A Lake Erie Success Story – Lake Trout Naturally Reproducing For First Time in 60 Years

“This phenomenal Great Lakes story of recovery is a testament to the perseverance of the researchers and biologists from DEC and partner agencies who worked tirelessly to help restore this fishery.”                                                                                                            – New York State Department of Environment Commissioner Basil Seggos in a news  release

Some Good News about Lake Erie from the New York State Department of Environmental Conservation

Posted September 15th, 2021 on Niagara At Large

A Brief Foreword from Doug Draper at Niagara At Large –

A look at Lake Erie at its worst. Toxic algae – a product of pollutants running off from rural and urban areas around the lakes – smothers fish populations and makes the water virtually unusable in so many other ways

With all of the disturbing news about our environment we are facing these days, how welcoming it is to receive some good news every once in a while.

On that score, here is a report from the New York State Department of Environmental Conservation, issued this past August, that for the first time in 60 years, there is solid evidence of Lake Trout reproducing in Lake Erie.

One of the reasons I wanted to cover environmental issues at The St. Catharines Standard when I was hired by the newspaper in 1979 was the ongoing reports that Lake Erie, as a healthy body of fresh water and a sustainable  ecosystem for fish and birds and a host of other species, was literally dying from the phosphorus pollution suffocating the lake. Most of that pollution was coming from municipal wastewater outfalls and from farmlands in both Ontario and U.S. states, including Michigan, Ohio, Pennsylvania and New York State.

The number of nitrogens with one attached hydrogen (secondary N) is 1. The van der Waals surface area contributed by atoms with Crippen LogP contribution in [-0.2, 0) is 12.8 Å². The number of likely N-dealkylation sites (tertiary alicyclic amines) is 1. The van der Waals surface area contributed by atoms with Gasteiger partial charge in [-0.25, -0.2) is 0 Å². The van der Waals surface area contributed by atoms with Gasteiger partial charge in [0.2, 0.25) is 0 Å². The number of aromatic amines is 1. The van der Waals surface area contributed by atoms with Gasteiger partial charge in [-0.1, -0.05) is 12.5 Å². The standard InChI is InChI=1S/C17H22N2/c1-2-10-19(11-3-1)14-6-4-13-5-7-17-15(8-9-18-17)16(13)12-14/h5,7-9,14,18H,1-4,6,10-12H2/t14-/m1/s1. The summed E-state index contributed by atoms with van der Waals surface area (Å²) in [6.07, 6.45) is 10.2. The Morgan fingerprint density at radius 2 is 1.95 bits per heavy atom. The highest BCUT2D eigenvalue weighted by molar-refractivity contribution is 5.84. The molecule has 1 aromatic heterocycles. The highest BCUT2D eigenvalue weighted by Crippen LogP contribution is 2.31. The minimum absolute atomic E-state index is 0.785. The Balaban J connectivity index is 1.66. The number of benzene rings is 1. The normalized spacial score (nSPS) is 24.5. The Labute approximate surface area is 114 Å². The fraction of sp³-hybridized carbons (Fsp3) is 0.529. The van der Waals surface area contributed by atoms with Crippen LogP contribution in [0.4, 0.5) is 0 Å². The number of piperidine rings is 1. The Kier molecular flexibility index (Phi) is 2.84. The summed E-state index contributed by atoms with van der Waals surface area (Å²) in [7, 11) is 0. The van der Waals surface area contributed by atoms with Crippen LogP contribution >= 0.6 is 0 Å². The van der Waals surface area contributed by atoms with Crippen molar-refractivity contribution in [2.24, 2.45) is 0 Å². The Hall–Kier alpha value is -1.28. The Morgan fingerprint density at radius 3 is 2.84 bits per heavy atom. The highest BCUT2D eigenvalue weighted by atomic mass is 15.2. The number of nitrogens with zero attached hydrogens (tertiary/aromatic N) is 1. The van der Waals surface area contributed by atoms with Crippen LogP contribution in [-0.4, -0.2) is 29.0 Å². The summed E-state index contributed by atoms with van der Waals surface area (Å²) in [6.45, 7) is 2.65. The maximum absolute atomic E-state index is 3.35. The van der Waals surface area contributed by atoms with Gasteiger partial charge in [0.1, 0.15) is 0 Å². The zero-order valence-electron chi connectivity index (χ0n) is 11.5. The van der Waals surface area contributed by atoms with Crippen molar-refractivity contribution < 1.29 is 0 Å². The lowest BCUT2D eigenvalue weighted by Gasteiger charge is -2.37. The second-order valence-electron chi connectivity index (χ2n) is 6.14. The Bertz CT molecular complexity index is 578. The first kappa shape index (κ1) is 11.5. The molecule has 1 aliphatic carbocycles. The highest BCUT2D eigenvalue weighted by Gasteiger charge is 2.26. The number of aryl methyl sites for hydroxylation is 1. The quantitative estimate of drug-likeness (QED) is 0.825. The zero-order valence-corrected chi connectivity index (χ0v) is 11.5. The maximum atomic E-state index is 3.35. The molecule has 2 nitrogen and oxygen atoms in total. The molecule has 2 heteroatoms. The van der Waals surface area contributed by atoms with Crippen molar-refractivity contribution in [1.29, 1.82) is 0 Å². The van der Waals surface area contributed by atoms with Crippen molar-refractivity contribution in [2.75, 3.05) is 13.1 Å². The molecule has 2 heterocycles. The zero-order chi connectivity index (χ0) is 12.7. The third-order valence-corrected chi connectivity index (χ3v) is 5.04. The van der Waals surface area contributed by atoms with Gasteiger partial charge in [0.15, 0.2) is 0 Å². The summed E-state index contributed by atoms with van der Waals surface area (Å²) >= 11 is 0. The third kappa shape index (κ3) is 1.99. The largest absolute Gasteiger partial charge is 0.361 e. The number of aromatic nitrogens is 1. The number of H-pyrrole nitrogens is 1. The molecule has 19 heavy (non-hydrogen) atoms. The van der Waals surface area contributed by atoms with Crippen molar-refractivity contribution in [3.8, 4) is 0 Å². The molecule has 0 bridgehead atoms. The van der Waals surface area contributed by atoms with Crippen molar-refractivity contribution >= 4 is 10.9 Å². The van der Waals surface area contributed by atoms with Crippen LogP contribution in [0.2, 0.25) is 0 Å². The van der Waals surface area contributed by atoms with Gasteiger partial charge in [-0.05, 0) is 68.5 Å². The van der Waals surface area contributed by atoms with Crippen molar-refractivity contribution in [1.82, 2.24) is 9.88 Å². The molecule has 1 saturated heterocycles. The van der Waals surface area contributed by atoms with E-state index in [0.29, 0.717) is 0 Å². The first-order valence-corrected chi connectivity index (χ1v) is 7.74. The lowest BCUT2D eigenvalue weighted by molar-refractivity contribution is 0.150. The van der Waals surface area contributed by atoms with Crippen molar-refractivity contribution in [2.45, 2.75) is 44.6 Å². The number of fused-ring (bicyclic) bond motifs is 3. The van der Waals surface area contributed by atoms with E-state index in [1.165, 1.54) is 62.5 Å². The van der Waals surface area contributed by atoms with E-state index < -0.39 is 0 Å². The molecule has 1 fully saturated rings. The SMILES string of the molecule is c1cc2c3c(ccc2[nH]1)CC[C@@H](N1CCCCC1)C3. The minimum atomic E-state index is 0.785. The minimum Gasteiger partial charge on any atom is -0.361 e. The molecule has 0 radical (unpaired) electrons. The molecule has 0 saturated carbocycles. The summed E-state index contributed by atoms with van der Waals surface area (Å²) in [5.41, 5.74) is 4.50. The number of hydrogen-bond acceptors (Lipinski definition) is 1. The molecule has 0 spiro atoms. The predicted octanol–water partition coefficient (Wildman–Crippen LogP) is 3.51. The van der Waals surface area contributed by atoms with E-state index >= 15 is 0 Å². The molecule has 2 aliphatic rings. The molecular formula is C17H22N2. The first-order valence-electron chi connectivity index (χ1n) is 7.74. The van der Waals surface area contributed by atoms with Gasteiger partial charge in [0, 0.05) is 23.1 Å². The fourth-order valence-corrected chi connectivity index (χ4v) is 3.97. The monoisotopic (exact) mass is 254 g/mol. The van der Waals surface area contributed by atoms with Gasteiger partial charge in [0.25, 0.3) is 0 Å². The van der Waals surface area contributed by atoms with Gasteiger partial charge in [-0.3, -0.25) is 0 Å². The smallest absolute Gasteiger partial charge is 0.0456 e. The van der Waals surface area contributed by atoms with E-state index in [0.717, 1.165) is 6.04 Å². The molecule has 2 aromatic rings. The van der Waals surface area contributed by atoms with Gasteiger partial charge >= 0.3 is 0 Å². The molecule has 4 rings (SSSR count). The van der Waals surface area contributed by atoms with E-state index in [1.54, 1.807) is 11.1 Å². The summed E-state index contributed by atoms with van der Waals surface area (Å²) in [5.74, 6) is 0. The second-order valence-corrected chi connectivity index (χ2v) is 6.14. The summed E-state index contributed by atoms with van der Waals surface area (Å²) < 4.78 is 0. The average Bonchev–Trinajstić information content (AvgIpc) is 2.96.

One of many headlines – this one from the late-1960s. There were similar headlines in newspapers on the Ontario side of the lake.

It was former Canadian Prime Minister Pierre Trudeau and former U.S. Richard Nixon who signed a Great Lakes Water Quality Agreement in the early 1970s that began the process of reigning in that pollution, that was robbing water bodies like Lake Erie of oxygen for allowing Lake Trout and other aquatic species to survive.

A good deal of work has been done in the decades since that agreement was signed to bring Lake Erie back from the brink of death, and the following news from the New York State Department of Environmental Conservation shows another very positive outcome unfolding from that.

My cautionary note is that there are government’s like that of Doug Ford in Ontario and the polluters they represent that are working day and night to unravel the policies and programs put in place to keep all of that good environmental protection work up.

It is up to those of us who care about our Great Lakes to stop Ford and company from fulfilling this agenda.

Now here is the News from the New York State Department of Environmental Conservation –

A lake trout fry captured on May 14, 2021, in Lake Erie near Barcelona, Chautauqua County.

Following 60 years of significant investments in money and time by U.S. and Canadian agencies, the state Department of Environmental Conservation (DEC) announced this (August) a significant milestone for lake trout restoration in Lake Erie.

A lake trout fry captured on May 14, 2021, in Lake Erie near Barcelona, Chautauqua County.

The DEC confirmed identification of wild lake trout fry recently collected by the department’s Lake Erie Fisheries Research Unit in late May. DEC staff collected “multiple, recently hatched fry” in fry traps in Eastern Lake Erie – specifically, on a rock reef about five miles west of Barcelona Harbor in Chautauqua County.